Bloomfield College opens path for graduate work
Among the 3000-plus colleges and universities nationwide, 158 are funded for the Ronald E. McNair Post Baccalaureate Achievement Program funded through the federal TRIO program. The McNair program exists to support students beyond their baccalaureate to achieve a doctoral degree. The emphasis is placed on first generation and underrepresented students who might not have the opportunity to go beyond a bachelor’s degree.
Bloomfield College just received its second round of five-year funding for its McNair Scholars program. Since its original funding in 2009, 42 students have enrolled in the program with 26 graduating and moving into graduate degree programs. The funding is for a total of 25 students per year and students enroll in the program at the junior level.
The students who are aspiring to higher degrees spend time in the program prepping for graduate admission exams, visiting colleges and universities and participating in research opportunities at graduate levels across the nation. The fields of interest cross all areas of academics from humanities, STEM subjects, behavioral sciences, and education. Students are also expected to present their research at McNair conferences both locally and nationwide.
This very intense program provides a degree of intimacy between students and their mentors through working on research projects together, attending the various conferences, and meeting on a regular basis. The conferences, which are sometimes focused on a specific demographic and/or academic field, give students the chance to explore benefits beyond what is written in the program. Learning about networking, the research of their counterparts in other schools, being inspired by the life lessons of those who have completed their doctorates, and celebrating scholarship are some of the benefits mentioned by Bloomfield College/McNair scholars upon their return.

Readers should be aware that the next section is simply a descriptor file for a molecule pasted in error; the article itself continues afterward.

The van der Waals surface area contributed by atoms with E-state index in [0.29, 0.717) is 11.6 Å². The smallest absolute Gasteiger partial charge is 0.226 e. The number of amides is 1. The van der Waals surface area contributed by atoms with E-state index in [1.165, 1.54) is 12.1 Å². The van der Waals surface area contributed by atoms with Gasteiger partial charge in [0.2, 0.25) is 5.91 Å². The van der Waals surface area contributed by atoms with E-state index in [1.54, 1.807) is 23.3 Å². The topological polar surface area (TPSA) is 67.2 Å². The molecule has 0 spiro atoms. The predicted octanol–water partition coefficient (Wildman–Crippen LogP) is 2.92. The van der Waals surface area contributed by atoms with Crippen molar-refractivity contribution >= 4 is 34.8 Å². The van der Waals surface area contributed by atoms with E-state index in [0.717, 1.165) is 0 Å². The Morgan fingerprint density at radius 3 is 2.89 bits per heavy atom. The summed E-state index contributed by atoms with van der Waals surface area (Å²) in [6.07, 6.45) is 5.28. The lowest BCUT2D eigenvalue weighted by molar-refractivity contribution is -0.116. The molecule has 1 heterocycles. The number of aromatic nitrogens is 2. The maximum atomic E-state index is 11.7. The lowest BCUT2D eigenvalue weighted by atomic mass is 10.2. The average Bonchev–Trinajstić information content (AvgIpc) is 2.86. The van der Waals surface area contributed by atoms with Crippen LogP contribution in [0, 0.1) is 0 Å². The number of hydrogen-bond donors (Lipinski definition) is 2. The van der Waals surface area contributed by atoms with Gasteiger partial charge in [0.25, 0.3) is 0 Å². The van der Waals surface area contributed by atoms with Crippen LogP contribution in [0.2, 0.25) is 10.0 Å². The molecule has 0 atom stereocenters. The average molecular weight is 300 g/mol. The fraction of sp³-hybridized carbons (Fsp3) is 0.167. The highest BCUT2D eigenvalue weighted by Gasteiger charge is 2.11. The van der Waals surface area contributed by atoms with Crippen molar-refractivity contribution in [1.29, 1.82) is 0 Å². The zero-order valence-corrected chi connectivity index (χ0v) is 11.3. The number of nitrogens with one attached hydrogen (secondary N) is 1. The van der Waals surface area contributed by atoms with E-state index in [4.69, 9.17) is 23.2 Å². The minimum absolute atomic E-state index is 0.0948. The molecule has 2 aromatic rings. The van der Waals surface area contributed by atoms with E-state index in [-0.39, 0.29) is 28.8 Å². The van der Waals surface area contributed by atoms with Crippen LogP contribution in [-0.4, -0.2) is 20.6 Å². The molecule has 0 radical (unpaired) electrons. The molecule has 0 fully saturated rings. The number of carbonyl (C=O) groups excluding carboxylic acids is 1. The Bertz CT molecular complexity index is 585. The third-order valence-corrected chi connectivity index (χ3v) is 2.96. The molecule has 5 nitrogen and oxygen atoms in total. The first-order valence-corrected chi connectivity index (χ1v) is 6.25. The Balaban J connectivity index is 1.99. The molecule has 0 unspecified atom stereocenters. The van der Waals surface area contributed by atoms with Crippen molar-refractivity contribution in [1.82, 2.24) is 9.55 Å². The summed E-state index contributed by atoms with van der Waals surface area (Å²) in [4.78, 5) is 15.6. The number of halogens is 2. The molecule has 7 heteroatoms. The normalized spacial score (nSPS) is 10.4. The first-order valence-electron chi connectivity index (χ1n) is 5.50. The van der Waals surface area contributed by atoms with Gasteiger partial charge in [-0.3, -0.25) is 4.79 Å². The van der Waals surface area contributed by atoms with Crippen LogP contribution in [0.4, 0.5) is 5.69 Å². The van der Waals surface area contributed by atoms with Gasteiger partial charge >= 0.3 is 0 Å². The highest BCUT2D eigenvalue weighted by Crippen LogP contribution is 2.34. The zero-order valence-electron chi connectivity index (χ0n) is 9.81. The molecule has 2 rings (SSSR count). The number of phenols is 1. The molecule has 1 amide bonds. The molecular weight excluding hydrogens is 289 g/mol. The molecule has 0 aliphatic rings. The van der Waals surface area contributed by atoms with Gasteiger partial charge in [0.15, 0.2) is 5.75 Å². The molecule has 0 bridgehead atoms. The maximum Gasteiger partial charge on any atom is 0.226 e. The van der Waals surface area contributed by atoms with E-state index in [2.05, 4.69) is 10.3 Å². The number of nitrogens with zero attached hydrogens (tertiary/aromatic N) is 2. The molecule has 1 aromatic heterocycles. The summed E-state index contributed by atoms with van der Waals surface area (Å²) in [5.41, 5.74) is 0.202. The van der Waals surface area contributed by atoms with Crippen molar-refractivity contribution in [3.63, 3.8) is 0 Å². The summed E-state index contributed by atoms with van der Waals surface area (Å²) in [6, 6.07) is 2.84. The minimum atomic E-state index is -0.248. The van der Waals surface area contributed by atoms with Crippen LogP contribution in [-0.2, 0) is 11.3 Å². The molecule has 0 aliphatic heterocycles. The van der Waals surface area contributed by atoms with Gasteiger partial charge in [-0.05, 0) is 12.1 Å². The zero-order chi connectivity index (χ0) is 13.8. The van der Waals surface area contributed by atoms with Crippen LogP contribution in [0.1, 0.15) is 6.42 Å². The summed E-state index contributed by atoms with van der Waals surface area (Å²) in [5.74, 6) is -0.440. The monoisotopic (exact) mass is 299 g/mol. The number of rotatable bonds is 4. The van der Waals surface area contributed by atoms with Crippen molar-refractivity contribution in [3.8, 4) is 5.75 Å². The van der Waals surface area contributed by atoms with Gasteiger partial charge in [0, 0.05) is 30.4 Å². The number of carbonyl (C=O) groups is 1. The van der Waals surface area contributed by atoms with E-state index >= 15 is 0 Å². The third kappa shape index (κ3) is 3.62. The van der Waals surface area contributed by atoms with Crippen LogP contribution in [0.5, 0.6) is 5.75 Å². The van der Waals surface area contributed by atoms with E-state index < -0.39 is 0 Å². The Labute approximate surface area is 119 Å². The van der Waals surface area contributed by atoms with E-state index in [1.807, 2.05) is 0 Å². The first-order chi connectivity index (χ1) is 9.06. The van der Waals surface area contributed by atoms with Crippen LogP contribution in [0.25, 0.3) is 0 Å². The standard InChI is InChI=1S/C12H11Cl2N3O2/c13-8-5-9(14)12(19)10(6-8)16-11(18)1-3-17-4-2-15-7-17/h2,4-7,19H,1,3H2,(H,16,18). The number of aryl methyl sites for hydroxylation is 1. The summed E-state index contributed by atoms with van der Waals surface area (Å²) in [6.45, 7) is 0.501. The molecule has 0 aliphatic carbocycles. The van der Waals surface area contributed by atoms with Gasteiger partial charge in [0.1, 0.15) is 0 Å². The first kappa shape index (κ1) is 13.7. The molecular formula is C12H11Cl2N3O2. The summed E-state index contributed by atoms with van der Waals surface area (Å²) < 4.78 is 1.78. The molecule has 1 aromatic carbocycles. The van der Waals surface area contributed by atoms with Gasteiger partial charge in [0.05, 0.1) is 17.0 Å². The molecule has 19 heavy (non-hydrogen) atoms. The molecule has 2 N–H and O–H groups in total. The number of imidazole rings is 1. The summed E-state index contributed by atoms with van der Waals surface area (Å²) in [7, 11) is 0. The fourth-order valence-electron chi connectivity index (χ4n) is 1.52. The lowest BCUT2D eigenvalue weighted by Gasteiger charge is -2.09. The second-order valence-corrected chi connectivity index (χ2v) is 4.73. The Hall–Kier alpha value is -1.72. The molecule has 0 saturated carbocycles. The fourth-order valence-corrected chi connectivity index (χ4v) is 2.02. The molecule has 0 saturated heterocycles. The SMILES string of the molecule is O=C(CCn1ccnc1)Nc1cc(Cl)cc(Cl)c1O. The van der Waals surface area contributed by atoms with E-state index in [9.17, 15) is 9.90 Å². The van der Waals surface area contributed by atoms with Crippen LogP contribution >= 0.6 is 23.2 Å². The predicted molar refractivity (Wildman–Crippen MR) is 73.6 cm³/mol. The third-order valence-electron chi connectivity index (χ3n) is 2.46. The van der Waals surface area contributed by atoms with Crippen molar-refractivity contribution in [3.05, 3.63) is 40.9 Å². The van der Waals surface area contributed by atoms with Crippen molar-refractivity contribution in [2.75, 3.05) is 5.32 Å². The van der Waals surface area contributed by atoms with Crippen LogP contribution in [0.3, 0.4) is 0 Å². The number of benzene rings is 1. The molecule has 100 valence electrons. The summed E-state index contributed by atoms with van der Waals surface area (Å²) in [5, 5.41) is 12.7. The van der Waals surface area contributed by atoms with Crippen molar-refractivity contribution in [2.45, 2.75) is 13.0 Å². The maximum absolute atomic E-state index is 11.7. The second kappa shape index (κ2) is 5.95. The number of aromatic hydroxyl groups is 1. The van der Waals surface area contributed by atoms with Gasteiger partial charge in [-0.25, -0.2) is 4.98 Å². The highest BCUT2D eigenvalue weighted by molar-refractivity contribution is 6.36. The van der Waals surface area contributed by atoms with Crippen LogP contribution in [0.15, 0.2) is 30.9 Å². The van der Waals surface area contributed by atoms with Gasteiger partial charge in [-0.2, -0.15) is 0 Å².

Bloomfield College serves a large population of first-generation, minority, and underrepresented students. While these students have the motivation to attend and complete college, they may lack the resources and support found in other demographics. The McNair program offers the necessary supports for the students to explore, apply to, and attend graduate programs. Science, technology, engineering and mathematics (STEM) subjects are being explored in greater numbers by this demographic due to the nationwide shortage of qualified and well-educated professionals in these fields. While the McNair scholars are pursuing careers in all areas, the college is looking to students who have an interest in these fields and offering specialized programs such as the Louis Stokes Alliance for Minority Participation (LSAMP) and the Roche Emerging Scholars program (RES) which also gives students research opportunities and can be a feeder for the McNair Scholars program. LSAMP is a New Jersey state funded program, while RES was made possible by a grant from the Roche Foundation.
A new component of the McNair program is the Sophomore Fellows (SF) component. This group of students (primarily STEM majors) attend McNair seminars and meet with staff throughout their sophomore year. The goal is to engage prospective scholars prior to their junior year. Each SF possesses a minimum GPA of 3.0 or higher, submits an application, including an essay; faculty references, and participates in an interview. At the completion of their sophomore year, students may be formally admitted into the McNair program provided they were actively involved in the project.
The application and reapplication process requires an in depth plan of operations as well as longitudinal data from the previous years. A new component of the application this year is the Competitive Preference Priorities (CPP), which requires reporting on promoting STEM subjects and opportunities, improving productivity, and documenting evidence of effectiveness.
At Bloomfield College, the program has been highly successful. Not only are the McNair scholars involved at a higher level of graduate school exploration, they are recognized for their efforts through honors societies, scholarships, national and local awards. They are able to access internships to add real skills to their resumes and network with professionals outside of the Bloomfield College campus.
It can be summed up in the words of one young alumna who is currently pursuing her master’s degree. “Nobody ever told me I was smart until I came to Bloomfield College. Being part of programs like McNair gave me the confidence to go beyond my original dreams. When I was in high school, I wanted to be a waitress. When I got into college, I wanted to work in the field of sociology. Through McNair, I now know that I want my PHD and to teach in a university.”